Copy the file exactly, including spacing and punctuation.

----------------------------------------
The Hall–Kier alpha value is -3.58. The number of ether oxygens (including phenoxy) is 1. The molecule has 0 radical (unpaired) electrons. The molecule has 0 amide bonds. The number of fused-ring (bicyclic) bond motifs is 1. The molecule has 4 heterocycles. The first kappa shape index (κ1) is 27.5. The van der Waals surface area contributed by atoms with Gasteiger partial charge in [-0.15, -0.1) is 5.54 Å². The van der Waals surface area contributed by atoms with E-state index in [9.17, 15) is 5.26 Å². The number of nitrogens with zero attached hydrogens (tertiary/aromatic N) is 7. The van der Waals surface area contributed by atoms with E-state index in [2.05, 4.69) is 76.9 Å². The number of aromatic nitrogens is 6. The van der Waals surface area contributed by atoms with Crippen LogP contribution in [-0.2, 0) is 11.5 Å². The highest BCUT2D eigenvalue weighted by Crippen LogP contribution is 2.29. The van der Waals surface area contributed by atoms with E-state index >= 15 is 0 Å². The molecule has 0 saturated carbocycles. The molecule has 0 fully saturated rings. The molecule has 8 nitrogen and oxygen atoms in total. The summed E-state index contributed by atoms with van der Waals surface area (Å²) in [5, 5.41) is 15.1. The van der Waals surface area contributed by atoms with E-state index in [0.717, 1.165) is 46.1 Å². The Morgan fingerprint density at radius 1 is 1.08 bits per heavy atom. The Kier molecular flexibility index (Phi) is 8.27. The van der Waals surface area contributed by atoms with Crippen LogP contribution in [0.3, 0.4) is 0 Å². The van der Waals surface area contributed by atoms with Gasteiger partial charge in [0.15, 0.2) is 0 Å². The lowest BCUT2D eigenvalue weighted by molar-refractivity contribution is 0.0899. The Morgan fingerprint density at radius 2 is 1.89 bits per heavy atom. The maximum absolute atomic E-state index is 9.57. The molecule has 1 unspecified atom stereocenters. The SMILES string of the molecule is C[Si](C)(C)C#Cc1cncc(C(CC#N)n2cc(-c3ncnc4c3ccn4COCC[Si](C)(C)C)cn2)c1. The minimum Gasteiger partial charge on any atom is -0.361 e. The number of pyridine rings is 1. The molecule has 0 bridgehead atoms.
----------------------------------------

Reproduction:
The Hall–Kier alpha value is -3.58. The number of ether oxygens (including phenoxy) is 1. The molecule has 0 radical (unpaired) electrons. The molecule has 0 amide bonds. The number of fused-ring (bicyclic) bond motifs is 1. The molecule has 4 heterocycles. The first kappa shape index (κ1) is 27.5. The van der Waals surface area contributed by atoms with Gasteiger partial charge in [-0.15, -0.1) is 5.54 Å². The van der Waals surface area contributed by atoms with E-state index in [9.17, 15) is 5.26 Å². The number of nitrogens with zero attached hydrogens (tertiary/aromatic N) is 7. The van der Waals surface area contributed by atoms with E-state index in [2.05, 4.69) is 76.9 Å². The number of aromatic nitrogens is 6. The van der Waals surface area contributed by atoms with Crippen LogP contribution in [-0.2, 0) is 11.5 Å². The highest BCUT2D eigenvalue weighted by Crippen LogP contribution is 2.29. The van der Waals surface area contributed by atoms with E-state index >= 15 is 0 Å². The molecule has 0 saturated carbocycles. The molecule has 0 fully saturated rings. The molecule has 8 nitrogen and oxygen atoms in total. The summed E-state index contributed by atoms with van der Waals surface area (Å²) in [5, 5.41) is 15.1. The van der Waals surface area contributed by atoms with E-state index in [0.717, 1.165) is 46.1 Å². The Morgan fingerprint density at radius 1 is 1.08 bits per heavy atom. The Kier molecular flexibility index (Phi) is 8.27. The van der Waals surface area contributed by atoms with Crippen LogP contribution in [0.3, 0.4) is 0 Å². The van der Waals surface area contributed by atoms with Gasteiger partial charge in [0.15, 0.2) is 0 Å². The lowest BCUT2D eigenvalue weighted by molar-refractivity contribution is 0.0899. The Morgan fingerprint density at radius 2 is 1.89 bits per heavy atom. The maximum absolute atomic E-state index is 9.57. The molecule has 1 unspecified atom stereocenters. The SMILES string of the molecule is C[Si](C)(C)C#Cc1cncc(C(CC#N)n2cc(-c3ncnc4c3ccn4COCC[Si](C)(C)C)cn2)c1. The minimum Gasteiger partial charge on any atom is -0.361 e. The number of pyridine rings is 1. The molecule has 0 bridgehead atoms.